Our objective was to evaluate the operational impacts experienced by the Postal Service before and after the embargoes and redirections at mail processing facilities during the fiscal year (FY) 2021 peak mailing season.
Each year, increased mail volume during peak mailing season — November through January — significantly strains the Postal Service’s processing and distribution network. During the peak mailing season of FY 2021, increased package volume and reduced employee availability resulting from the COVID-19 pandemic added even more strain on the distribution network and led to temporary embargoes of up to 17 days for certain mail types at nine mail processing facilities: the Birmingham, AL Annex; West Valley, AZ processing and distribution center (P&DC); Baltimore, MD P&DC; Detroit, MI network distribution center (NDC); New Jersey (City), NJ NDC; Northwest Rochester, NY NDC; Cleveland, OH P&DC; Springdale, OH Annex; and Philadelphia, PA NDC.
Package volume at these nine facilities increased by a range of 7 to 54 percent during the FY 2021 peak mailing season, which was more than the Postal Service anticipated or had the capacity to process. Facilities that accepted more packages than they could process experienced crowded conditions on the workroom floors which became so congested that employees could not move mail between the processing equipment and loading docks.
The types of mail that were embargoed are usually inducted into the Postal Service’s mailstream through drop shipments, which are discounted mailings transported by a commercial mailer using their own or contracted vehicles at discounted rates.
We reviewed mail processing, employee availability, mail volume, and productivity data from October 1, 2019, through February 28, 2021, at each of the nine processing facilities that imposed embargoes. We conducted in-person observations at the Baltimore, MD P&DC, and performed virtual visits of the remaining eight facilities.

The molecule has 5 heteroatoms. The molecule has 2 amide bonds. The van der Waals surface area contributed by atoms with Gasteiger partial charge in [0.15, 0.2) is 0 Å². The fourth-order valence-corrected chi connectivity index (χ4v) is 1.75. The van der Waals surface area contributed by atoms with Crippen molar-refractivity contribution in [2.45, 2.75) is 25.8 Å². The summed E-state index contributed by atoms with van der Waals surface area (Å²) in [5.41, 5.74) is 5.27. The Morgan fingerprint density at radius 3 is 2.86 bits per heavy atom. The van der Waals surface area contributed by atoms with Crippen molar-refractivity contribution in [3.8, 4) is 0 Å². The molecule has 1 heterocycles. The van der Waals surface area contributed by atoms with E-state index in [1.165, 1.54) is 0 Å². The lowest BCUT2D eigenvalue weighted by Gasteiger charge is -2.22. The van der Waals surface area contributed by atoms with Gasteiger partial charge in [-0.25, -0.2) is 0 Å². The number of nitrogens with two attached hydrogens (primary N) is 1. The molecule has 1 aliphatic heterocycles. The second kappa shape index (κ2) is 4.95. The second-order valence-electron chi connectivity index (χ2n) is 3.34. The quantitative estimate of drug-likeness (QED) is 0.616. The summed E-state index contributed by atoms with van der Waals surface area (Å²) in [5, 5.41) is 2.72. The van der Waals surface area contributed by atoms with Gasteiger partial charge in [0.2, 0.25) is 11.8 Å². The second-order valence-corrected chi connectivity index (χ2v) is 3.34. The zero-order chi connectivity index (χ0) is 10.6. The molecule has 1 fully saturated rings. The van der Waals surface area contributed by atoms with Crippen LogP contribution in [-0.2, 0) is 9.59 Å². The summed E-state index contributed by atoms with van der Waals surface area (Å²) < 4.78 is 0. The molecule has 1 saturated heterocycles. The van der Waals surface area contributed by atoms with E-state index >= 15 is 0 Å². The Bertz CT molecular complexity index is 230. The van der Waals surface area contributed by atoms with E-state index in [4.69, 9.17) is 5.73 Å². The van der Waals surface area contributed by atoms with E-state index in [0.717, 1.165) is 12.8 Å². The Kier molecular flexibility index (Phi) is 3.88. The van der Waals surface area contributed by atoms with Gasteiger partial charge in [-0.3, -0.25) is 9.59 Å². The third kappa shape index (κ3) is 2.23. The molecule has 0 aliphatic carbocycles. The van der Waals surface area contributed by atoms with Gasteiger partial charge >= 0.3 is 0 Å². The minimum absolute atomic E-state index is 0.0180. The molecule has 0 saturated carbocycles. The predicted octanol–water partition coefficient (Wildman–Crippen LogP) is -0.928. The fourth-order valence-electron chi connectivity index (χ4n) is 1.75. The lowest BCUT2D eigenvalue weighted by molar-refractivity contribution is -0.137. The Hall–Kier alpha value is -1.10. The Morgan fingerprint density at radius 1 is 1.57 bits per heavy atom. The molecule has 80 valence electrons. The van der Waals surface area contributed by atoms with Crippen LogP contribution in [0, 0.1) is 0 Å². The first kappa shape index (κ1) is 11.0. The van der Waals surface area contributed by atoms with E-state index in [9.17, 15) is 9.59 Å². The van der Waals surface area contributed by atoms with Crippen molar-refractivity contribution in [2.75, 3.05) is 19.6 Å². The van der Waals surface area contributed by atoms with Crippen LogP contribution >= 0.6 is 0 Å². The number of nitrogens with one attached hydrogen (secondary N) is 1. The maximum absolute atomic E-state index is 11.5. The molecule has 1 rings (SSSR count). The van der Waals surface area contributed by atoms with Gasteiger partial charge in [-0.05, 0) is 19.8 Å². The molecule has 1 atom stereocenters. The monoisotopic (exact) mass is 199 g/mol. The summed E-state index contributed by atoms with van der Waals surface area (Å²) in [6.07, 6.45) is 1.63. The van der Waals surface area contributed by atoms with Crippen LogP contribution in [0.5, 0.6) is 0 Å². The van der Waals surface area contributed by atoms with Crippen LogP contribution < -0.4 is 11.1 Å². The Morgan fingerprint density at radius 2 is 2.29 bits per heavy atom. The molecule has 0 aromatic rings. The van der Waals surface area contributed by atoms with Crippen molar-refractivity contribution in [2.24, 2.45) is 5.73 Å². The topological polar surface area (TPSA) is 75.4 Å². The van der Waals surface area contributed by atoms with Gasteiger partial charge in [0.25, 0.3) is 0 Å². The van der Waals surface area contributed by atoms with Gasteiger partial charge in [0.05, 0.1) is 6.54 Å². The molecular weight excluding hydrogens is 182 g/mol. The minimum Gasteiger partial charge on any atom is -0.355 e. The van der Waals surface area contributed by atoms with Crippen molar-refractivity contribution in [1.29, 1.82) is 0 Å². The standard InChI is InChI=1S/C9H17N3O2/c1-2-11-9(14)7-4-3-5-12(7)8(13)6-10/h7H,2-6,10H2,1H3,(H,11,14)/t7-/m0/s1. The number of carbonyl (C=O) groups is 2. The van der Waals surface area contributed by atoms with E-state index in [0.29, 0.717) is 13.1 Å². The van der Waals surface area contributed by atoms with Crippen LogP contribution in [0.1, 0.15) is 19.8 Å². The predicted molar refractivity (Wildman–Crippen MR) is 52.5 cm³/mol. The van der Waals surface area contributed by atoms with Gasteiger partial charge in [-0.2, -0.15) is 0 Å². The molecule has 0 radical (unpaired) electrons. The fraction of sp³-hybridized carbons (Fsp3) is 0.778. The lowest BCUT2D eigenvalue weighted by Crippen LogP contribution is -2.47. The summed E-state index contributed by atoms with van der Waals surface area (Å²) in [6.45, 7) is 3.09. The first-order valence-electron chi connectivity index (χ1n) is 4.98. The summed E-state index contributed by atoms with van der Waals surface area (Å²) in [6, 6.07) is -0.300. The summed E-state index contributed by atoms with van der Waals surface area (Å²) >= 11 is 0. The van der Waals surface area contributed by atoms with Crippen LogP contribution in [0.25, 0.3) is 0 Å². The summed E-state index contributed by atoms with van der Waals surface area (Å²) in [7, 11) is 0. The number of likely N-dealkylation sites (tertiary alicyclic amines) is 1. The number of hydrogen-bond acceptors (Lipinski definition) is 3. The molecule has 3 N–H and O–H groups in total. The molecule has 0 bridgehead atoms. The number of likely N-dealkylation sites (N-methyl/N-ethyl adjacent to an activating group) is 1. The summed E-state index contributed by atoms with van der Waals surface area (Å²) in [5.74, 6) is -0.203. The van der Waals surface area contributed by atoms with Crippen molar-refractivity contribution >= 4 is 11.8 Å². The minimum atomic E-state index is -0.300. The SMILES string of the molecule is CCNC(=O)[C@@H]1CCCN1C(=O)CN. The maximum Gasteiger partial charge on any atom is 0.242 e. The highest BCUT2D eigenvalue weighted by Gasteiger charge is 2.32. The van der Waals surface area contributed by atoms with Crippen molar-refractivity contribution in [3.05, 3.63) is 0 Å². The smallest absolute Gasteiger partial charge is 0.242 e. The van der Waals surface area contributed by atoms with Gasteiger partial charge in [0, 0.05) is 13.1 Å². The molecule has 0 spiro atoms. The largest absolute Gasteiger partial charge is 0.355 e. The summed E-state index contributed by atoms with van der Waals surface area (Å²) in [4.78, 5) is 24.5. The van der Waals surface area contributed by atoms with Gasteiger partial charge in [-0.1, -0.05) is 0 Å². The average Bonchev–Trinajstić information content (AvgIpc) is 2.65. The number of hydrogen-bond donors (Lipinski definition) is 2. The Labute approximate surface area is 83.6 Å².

We found opportunities exist for the Postal Service to address the operational conditions that could result in imposed embargoes and redirections by enhancing communications throughout the agency and with its customers, improving its oversight of operations and conditions at its processing facilities, and strengthening internal controls over employee availability. Specifically, at the nine facilities:
Management was not proactive in assessing the need for embargoes and redirections. The decision to embargo or redirect mail only came after facility conditions became so congested that mail could not be processed efficiently.
Management was inconsistent in communicating to the affected processing facilities that embargoes or redirections had been imposed and did not announce the embargoes or redirections in enough time to allow mailers to make other transportation arrangements.
The Postal Service did not acquire enough additional facility capacity prior to peak mailing season to receive, stage, and process the additional mail volume.
Congested conditions at Postal Service processing facilities led management to direct that packages be processed and dispatched before other mail that arrived sooner. This practice helped clear space on workroom floors to process the backlogged mail volume; however, mail was not processed in first-in-first-out (FIFO) order to meet service standards.
Employee availability was reduced during the FY 2021 peak mailing season even as the Postal Service struggled to hire and train enough temporary employees for peak season. While the COVID-19 pandemic had a major impact on the Postal Service’s employee availability, insufficient internal controls over unscheduled employee absences that existed before the pandemic worsened the problem.
As a result, the Postal Service could not meet the operational demands of the FY 2021 peak mailing season at all locations. If the Postal Service does not address these concerns, it will be challenged with making appropriate business decisions to effectively adjust to major disruptions in the future and prepare for increased package volumes and upcoming peak mailing seasons.
We recommended management:
- Develop, document, and implement standard operating procedures to improve communications about major disruptions in service across the division and processing facility levels of management.
- Develop a plan to promptly communicate information about major service disruptions to mailers so they can adjust their operations as needed.
- Develop a plan to identify facilities at risk of having their volume exceed processing and staging capacity and alleviate those conditions before they affect mail processing during peak season.
- Develop a plan to verify that mail is processed in FIFO order during high volume periods to ensure that it will meet its service standards.
- Strengthen internal controls over employee absences to ensure adequate employee availability during peak season.